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Convicted Burglar Caught With Bike He Stole Using Hammer, Police Say

By Noah Hurowitz | September 7, 2016 3:34pm
 A convicted burglar used a hammer (not the one pictured) to try to break a bike lock, police said.
A convicted burglar used a hammer (not the one pictured) to try to break a bike lock, police said.
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KIPS BAY — A convicted burglar awaiting sentencing for a 2015 break-in was arrested again after an eagle-eyed passerby saw him trying to break a bike lock with a hammer, according to police.

Martin Leak, 52, of The Bronx, was caught red-handed on Aug. 30 with burglary tools and a stolen bike after a witness alerted officers to a possible theft in progress, police said.

The witness spotted Leak just after 12 p.m., hammering away at the lock of a bike parked at Park Avenue South and East 27th Street, according to a police report. 

The witness called police and officers found Leak nearby, wheeling a bike and carrying a backpack, according to authorities.

After searching him, officers found he was carrying a hammer and two hacksaws. The bike was missing a serial number, and an employee at the Brooklyn bike shop that Leak said he bought it from told officers the shop does not sell used bikes, leading police to believe the bike was stolen, officials said.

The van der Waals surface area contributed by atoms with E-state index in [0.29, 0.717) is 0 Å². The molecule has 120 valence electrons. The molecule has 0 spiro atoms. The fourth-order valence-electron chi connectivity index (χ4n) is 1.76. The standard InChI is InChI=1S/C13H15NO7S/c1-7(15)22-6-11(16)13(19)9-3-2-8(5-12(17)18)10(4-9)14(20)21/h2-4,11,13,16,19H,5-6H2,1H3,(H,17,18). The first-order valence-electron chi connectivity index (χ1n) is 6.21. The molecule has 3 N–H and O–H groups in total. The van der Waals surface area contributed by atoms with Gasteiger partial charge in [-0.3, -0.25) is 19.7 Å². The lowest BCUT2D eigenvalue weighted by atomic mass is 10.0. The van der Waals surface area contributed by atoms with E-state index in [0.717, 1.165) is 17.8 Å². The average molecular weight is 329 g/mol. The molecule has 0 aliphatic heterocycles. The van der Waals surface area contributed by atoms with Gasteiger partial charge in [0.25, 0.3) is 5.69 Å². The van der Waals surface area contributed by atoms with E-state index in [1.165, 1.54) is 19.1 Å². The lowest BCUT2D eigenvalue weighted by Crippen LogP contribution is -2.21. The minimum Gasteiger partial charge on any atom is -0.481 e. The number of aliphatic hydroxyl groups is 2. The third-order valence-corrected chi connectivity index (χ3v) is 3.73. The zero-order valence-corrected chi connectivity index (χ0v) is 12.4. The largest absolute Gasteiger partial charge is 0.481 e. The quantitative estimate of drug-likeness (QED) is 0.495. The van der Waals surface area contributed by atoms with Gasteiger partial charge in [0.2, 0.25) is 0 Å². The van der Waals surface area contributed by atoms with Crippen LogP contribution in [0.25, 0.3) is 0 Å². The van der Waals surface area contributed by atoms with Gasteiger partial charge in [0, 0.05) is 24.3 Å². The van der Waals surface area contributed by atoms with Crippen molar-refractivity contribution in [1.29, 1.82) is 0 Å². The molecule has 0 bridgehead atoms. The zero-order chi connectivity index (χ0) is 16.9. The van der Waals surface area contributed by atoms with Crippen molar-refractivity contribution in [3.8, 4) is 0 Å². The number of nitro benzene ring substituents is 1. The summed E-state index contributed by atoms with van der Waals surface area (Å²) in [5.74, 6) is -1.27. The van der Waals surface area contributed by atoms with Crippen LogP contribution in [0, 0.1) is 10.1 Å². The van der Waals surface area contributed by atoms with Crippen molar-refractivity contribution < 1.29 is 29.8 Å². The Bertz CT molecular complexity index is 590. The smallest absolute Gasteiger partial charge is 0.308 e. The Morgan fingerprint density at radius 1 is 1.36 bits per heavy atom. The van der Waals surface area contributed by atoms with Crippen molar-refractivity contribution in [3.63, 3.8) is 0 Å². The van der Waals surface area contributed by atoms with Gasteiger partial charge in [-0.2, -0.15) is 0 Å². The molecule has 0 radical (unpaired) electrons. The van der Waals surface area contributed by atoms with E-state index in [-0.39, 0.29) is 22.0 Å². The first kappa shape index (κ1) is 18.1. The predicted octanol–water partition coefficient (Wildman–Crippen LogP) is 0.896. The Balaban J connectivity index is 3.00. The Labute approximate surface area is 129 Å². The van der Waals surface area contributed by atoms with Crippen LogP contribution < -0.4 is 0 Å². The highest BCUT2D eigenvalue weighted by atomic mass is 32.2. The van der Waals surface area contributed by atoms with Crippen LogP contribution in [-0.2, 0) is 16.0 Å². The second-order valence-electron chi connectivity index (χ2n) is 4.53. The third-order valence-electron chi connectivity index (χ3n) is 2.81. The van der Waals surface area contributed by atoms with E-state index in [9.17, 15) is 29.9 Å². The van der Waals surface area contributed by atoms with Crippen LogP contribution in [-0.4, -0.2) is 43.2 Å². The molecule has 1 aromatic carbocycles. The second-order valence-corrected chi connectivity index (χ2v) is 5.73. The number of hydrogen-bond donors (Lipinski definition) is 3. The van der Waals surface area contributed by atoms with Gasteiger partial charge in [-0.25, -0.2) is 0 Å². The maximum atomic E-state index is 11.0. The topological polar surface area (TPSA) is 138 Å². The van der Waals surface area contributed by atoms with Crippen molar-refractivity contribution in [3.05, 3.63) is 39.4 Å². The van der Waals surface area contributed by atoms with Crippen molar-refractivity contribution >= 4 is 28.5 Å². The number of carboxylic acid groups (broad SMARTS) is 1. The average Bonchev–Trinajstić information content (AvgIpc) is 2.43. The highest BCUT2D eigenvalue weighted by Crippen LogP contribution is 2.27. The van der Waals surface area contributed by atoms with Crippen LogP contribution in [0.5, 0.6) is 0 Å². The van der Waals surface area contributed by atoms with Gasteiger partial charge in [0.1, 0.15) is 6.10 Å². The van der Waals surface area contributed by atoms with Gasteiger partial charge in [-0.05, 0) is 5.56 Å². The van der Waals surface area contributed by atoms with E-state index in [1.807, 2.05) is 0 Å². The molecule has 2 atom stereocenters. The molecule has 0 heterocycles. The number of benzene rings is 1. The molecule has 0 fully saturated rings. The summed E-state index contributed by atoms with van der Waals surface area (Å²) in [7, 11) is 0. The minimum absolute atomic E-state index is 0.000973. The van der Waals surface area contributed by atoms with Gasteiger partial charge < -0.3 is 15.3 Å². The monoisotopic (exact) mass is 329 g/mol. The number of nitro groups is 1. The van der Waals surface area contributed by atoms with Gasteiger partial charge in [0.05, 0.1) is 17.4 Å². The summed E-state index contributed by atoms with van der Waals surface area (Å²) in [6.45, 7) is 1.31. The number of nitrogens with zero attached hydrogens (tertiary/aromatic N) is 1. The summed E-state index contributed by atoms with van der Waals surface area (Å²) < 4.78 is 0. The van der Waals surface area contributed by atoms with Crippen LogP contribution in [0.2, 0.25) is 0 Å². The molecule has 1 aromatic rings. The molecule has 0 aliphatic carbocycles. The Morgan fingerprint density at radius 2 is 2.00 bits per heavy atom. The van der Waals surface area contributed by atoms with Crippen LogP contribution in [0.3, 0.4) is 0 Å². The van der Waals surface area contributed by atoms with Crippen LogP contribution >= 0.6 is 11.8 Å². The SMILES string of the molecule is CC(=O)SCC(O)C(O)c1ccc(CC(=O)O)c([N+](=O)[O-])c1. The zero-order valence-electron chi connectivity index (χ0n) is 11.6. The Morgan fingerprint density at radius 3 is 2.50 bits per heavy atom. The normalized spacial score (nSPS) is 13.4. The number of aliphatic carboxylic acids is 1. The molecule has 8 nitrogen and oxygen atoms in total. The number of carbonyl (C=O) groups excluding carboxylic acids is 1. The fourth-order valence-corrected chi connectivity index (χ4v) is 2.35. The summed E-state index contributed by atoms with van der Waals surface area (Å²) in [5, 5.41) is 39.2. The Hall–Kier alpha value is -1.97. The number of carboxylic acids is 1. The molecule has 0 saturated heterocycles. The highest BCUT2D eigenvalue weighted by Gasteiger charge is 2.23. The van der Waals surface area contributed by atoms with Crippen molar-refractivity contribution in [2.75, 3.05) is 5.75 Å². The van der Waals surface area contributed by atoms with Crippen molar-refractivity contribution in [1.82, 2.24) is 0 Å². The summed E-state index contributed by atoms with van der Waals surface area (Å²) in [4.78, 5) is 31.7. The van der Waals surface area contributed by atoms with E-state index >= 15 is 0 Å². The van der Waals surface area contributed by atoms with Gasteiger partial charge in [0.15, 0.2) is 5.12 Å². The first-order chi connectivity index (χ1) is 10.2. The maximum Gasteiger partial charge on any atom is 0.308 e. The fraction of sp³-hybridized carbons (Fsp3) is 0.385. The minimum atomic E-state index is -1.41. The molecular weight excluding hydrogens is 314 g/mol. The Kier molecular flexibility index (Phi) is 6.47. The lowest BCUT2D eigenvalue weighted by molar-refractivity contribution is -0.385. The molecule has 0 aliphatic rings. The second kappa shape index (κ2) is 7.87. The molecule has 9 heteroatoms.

At the time of the theft, Leak was out on $30,000 bail and awaiting sentencing after pleading guilty for breaking into the office of a real estate office on West 17th Street near Union Square on Sept. 17, 2015 and stealing ink cartridges, according prosecutors.

Police booked Leak on charges of possession of burglary tools and possession of stolen property. He was released the next day after posting $2,500 bail, court records show.

The suspected bicycle thief is due back in court on Sept. 16 to answer his most recent charges, and is due in court on Oct. 5 for sentencing in connection to the burglary, according to a spokesman for the Manhattan District Attorney’s office.

According to Department of Corrections and Community Supervision, Leak has a criminal history dating back decades, including four separate burglary convictions.

Leak’s lawyer did not respond to a request for comment.